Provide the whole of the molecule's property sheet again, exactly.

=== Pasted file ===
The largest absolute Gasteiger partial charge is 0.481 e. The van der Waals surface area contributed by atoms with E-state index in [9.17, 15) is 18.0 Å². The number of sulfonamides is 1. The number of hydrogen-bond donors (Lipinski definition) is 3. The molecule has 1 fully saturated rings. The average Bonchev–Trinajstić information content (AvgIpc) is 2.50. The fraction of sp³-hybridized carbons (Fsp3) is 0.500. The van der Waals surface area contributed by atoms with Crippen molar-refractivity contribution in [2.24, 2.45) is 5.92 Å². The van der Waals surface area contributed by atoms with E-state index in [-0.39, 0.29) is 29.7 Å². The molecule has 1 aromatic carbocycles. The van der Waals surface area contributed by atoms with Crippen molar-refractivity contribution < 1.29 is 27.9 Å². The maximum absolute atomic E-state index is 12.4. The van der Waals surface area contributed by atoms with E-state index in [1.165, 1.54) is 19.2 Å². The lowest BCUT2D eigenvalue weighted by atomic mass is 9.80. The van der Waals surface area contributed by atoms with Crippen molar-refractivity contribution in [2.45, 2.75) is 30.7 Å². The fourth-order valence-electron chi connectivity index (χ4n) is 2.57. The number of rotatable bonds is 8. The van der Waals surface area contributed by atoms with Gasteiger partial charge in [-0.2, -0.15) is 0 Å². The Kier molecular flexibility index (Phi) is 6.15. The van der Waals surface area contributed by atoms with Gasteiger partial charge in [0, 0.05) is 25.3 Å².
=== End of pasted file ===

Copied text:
The largest absolute Gasteiger partial charge is 0.481 e. The van der Waals surface area contributed by atoms with E-state index in [9.17, 15) is 18.0 Å². The number of sulfonamides is 1. The number of hydrogen-bond donors (Lipinski definition) is 3. The molecule has 1 fully saturated rings. The average Bonchev–Trinajstić information content (AvgIpc) is 2.50. The fraction of sp³-hybridized carbons (Fsp3) is 0.500. The van der Waals surface area contributed by atoms with Crippen molar-refractivity contribution in [2.24, 2.45) is 5.92 Å². The van der Waals surface area contributed by atoms with E-state index in [-0.39, 0.29) is 29.7 Å². The molecule has 1 aromatic carbocycles. The van der Waals surface area contributed by atoms with Crippen molar-refractivity contribution < 1.29 is 27.9 Å². The maximum absolute atomic E-state index is 12.4. The van der Waals surface area contributed by atoms with E-state index in [1.165, 1.54) is 19.2 Å². The lowest BCUT2D eigenvalue weighted by atomic mass is 9.80. The van der Waals surface area contributed by atoms with Crippen molar-refractivity contribution in [2.45, 2.75) is 30.7 Å². The fourth-order valence-electron chi connectivity index (χ4n) is 2.57. The number of rotatable bonds is 8. The van der Waals surface area contributed by atoms with Gasteiger partial charge in [-0.2, -0.15) is 0 Å². The Kier molecular flexibility index (Phi) is 6.15. The van der Waals surface area contributed by atoms with Gasteiger partial charge in [0, 0.05) is 25.3 Å².